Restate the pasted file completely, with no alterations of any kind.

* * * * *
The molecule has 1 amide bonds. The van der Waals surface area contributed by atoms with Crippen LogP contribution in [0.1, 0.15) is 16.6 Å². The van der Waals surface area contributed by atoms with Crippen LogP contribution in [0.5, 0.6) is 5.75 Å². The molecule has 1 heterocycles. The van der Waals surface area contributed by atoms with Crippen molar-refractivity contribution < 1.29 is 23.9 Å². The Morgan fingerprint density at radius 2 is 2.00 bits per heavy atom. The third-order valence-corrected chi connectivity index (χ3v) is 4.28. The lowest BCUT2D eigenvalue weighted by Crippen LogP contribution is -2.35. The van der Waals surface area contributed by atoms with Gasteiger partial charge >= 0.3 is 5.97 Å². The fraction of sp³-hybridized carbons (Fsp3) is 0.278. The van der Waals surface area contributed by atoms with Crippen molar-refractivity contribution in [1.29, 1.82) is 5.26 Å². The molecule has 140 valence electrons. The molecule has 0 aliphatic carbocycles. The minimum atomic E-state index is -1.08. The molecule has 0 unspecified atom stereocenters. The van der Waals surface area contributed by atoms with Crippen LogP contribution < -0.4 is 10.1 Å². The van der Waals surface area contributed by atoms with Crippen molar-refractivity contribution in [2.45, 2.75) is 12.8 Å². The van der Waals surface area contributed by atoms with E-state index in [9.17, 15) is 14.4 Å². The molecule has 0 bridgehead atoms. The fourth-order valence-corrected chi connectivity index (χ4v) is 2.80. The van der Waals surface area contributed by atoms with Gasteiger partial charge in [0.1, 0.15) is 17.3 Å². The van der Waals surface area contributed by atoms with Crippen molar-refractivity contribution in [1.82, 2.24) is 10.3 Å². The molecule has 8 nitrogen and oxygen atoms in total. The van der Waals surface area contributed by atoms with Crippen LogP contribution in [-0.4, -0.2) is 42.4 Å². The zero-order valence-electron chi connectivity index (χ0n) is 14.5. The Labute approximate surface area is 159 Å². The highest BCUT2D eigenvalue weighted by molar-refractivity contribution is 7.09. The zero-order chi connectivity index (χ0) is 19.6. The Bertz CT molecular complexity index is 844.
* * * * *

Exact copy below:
The molecule has 1 amide bonds. The van der Waals surface area contributed by atoms with Crippen LogP contribution in [0.1, 0.15) is 16.6 Å². The van der Waals surface area contributed by atoms with Crippen LogP contribution in [0.5, 0.6) is 5.75 Å². The molecule has 1 heterocycles. The van der Waals surface area contributed by atoms with Crippen molar-refractivity contribution < 1.29 is 23.9 Å². The Morgan fingerprint density at radius 2 is 2.00 bits per heavy atom. The third-order valence-corrected chi connectivity index (χ3v) is 4.28. The lowest BCUT2D eigenvalue weighted by Crippen LogP contribution is -2.35. The van der Waals surface area contributed by atoms with Gasteiger partial charge >= 0.3 is 5.97 Å². The fraction of sp³-hybridized carbons (Fsp3) is 0.278. The van der Waals surface area contributed by atoms with Crippen molar-refractivity contribution in [1.29, 1.82) is 5.26 Å². The molecule has 140 valence electrons. The molecule has 0 aliphatic carbocycles. The minimum atomic E-state index is -1.08. The molecule has 0 unspecified atom stereocenters. The van der Waals surface area contributed by atoms with Crippen LogP contribution < -0.4 is 10.1 Å². The van der Waals surface area contributed by atoms with Crippen molar-refractivity contribution in [2.45, 2.75) is 12.8 Å². The van der Waals surface area contributed by atoms with E-state index in [9.17, 15) is 14.4 Å². The molecule has 0 bridgehead atoms. The fourth-order valence-corrected chi connectivity index (χ4v) is 2.80. The van der Waals surface area contributed by atoms with Gasteiger partial charge in [0.1, 0.15) is 17.3 Å². The van der Waals surface area contributed by atoms with Crippen molar-refractivity contribution in [1.82, 2.24) is 10.3 Å². The molecule has 8 nitrogen and oxygen atoms in total. The van der Waals surface area contributed by atoms with Crippen LogP contribution in [-0.4, -0.2) is 42.4 Å². The zero-order valence-electron chi connectivity index (χ0n) is 14.5. The Labute approximate surface area is 159 Å². The highest BCUT2D eigenvalue weighted by molar-refractivity contribution is 7.09. The zero-order chi connectivity index (χ0) is 19.6. The Bertz CT molecular complexity index is 844.